Wind eating away the Martian terrain


Week Four: Ninth Anniversary Fund-Raising Drive for Behind the Black
 

The fourth week of my annual anniversary fund-raising campaign for Behind the Black has begun.


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Yardangs on Mars

Cool image time! The Mars Reconnaissance Orbiter (MRO) image on the right, cropped and reduced in resolution to post here, shows the transition zone between the lower flat plain to the north and the higher but rougher region to the south. What makes it interesting is the north-south aligned mesas. These are yardangs, a geological feature that actually acts like a weather vane.

Yardangs are composed of sand grains that have clumped together and have become more resistant to erosion than their surrounding materials.

As the winds of Mars blow and erode away at the landscape, the more cohesive rock is left behind as a standing feature. (This Context Camera image shows several examples of yardangs that overlie the darker iron-rich material that makes up the lava plains in the southern portion of Elysium Planitia.) Resistant as they may be, the yardangs are not permanent, and will eventually be eroded away by the persistence of the Martian winds.

For scientists observing the Red Planet, yardangs serve as a useful indicator of regional prevailing wind direction. The sandy structures are slowly eroded down and carved into elongated shapes that point in the downwind direction, like giant weathervanes. In this instance, the yardangs are all aligned, pointing towards north-northwest. This shows that the winds in this area generally gust in that direction.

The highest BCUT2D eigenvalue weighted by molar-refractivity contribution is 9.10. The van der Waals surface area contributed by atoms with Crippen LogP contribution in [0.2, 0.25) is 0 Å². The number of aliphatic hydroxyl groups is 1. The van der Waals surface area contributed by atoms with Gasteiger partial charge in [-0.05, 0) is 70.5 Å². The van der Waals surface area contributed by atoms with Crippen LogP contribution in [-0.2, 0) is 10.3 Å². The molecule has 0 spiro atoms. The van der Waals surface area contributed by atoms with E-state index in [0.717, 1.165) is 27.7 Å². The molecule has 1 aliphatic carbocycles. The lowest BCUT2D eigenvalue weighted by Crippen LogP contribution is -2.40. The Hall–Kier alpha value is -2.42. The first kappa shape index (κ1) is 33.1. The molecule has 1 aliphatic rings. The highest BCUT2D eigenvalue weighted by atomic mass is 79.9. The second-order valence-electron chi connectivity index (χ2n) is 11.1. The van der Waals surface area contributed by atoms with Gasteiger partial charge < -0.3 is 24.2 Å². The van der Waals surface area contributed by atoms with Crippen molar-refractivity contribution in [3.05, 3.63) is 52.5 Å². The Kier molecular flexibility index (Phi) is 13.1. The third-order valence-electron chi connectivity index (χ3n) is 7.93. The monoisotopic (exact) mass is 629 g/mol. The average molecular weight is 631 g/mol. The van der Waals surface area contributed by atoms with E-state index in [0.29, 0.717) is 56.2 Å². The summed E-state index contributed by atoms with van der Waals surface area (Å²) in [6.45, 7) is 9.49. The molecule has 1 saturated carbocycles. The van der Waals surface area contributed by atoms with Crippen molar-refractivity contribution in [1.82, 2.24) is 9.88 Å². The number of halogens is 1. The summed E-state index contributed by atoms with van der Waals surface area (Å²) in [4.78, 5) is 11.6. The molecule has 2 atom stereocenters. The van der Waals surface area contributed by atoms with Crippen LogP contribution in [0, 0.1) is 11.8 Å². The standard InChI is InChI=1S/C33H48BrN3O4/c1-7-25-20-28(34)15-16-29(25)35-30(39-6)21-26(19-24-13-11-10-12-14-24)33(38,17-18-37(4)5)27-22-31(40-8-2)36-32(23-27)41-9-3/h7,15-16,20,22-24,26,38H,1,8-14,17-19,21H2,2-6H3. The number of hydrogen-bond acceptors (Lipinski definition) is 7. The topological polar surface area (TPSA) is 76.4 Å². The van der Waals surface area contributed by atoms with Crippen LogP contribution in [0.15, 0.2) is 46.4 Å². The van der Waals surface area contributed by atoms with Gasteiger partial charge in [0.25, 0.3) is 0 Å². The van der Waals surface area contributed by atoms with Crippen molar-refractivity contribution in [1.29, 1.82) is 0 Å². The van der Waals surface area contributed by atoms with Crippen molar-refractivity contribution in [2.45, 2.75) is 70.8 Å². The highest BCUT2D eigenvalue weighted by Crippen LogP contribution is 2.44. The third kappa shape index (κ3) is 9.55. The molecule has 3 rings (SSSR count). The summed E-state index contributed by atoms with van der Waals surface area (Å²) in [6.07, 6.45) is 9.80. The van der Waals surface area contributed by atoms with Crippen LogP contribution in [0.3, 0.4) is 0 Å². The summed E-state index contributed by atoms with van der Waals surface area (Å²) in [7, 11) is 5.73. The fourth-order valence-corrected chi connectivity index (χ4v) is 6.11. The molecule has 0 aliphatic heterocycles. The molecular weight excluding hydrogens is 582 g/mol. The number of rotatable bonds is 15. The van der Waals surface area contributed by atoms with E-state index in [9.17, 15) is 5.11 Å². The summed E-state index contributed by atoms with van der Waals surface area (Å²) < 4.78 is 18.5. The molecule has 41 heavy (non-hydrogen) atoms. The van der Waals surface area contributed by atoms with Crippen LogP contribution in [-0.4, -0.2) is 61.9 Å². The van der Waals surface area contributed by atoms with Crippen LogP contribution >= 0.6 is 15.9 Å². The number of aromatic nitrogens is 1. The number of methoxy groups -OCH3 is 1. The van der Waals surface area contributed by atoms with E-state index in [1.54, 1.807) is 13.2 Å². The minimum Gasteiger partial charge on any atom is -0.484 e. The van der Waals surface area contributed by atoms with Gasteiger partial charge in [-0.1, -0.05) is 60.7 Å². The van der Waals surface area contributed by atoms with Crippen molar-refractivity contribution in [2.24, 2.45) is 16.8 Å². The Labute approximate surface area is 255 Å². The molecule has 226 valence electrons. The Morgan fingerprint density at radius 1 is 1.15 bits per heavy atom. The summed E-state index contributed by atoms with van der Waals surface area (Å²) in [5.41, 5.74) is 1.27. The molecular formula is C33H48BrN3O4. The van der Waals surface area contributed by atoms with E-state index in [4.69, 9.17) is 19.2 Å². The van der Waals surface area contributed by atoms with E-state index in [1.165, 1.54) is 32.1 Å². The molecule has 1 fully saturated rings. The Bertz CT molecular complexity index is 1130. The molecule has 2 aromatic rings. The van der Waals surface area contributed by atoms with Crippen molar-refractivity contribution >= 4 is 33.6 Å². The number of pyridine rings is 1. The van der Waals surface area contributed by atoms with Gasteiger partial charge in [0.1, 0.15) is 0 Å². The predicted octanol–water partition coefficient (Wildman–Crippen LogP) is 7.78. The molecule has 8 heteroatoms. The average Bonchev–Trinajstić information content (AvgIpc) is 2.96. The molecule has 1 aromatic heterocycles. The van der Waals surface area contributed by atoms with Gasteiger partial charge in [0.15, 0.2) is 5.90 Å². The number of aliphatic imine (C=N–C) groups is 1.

Crater splash

The wind comes from the southeast and blows to the northwest, and is slowly wearing down the southern rougher terrain. Why some of these yardangs are surrounded by dark material remains a mystery, as noted I noted in a previous post.

Meanwhile, the northern plain is not as boring as it seems. Only a short distance to the north is an unusual crater, cropped from the full image to show here on the right. To my eye, when this impact occurred it literally caused a splashlike feature of compressed and more resistant material. Over time, the prevailing wind has eroded away the surrounding less resistant regolith to better reveal that splash, leaving behind a mesa with a crater in its center.

Why the impact created this splash tells us something about the density and make-up of the plain. It suggests to me a surface that was once muddy and soft that over time has hardened like sandstone.

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